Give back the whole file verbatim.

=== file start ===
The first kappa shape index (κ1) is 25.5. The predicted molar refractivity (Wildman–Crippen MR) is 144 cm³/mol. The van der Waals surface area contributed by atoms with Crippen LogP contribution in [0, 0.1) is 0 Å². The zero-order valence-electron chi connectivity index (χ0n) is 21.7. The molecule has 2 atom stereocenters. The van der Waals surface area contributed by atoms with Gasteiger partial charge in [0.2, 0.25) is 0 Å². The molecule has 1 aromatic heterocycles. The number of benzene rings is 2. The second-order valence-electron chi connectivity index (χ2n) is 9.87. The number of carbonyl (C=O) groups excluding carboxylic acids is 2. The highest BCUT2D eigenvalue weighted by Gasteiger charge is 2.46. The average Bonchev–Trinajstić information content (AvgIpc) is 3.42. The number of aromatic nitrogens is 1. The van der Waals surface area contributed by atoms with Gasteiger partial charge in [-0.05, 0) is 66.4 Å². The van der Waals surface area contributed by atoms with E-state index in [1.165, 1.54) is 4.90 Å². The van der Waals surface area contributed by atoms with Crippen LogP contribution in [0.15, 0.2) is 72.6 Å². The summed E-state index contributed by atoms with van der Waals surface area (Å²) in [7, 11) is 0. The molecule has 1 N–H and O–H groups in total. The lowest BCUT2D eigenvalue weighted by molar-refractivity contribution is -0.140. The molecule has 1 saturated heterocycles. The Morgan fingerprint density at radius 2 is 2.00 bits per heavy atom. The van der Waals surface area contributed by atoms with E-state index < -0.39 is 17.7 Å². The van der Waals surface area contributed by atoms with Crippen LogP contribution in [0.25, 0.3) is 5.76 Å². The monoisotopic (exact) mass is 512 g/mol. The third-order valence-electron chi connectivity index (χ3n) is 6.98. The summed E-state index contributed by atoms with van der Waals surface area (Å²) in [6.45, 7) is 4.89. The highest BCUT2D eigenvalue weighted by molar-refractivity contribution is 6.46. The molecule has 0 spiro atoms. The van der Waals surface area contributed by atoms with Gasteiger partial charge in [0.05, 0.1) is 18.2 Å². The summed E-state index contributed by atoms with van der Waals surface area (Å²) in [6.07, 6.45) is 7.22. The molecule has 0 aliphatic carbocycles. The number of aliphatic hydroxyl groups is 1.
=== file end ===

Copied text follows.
The first kappa shape index (κ1) is 25.5. The predicted molar refractivity (Wildman–Crippen MR) is 144 cm³/mol. The van der Waals surface area contributed by atoms with Crippen LogP contribution in [0, 0.1) is 0 Å². The zero-order valence-electron chi connectivity index (χ0n) is 21.7. The molecule has 2 atom stereocenters. The van der Waals surface area contributed by atoms with Gasteiger partial charge in [0.2, 0.25) is 0 Å². The molecule has 1 aromatic heterocycles. The number of benzene rings is 2. The second-order valence-electron chi connectivity index (χ2n) is 9.87. The number of carbonyl (C=O) groups excluding carboxylic acids is 2. The highest BCUT2D eigenvalue weighted by Gasteiger charge is 2.46. The average Bonchev–Trinajstić information content (AvgIpc) is 3.42. The number of aromatic nitrogens is 1. The van der Waals surface area contributed by atoms with Gasteiger partial charge in [-0.05, 0) is 66.4 Å². The van der Waals surface area contributed by atoms with E-state index in [1.165, 1.54) is 4.90 Å². The van der Waals surface area contributed by atoms with Crippen LogP contribution in [0.15, 0.2) is 72.6 Å². The summed E-state index contributed by atoms with van der Waals surface area (Å²) in [7, 11) is 0. The molecule has 1 N–H and O–H groups in total. The lowest BCUT2D eigenvalue weighted by molar-refractivity contribution is -0.140. The molecule has 1 saturated heterocycles. The Morgan fingerprint density at radius 2 is 2.00 bits per heavy atom. The van der Waals surface area contributed by atoms with E-state index < -0.39 is 17.7 Å². The van der Waals surface area contributed by atoms with Crippen LogP contribution in [0.25, 0.3) is 5.76 Å². The monoisotopic (exact) mass is 512 g/mol. The third-order valence-electron chi connectivity index (χ3n) is 6.98. The summed E-state index contributed by atoms with van der Waals surface area (Å²) in [6.45, 7) is 4.89. The highest BCUT2D eigenvalue weighted by molar-refractivity contribution is 6.46. The molecule has 0 spiro atoms. The van der Waals surface area contributed by atoms with Gasteiger partial charge in [0.05, 0.1) is 18.2 Å². The summed E-state index contributed by atoms with van der Waals surface area (Å²) in [6.07, 6.45) is 7.22. The molecule has 0 aliphatic carbocycles. The number of aliphatic hydroxyl groups is 1.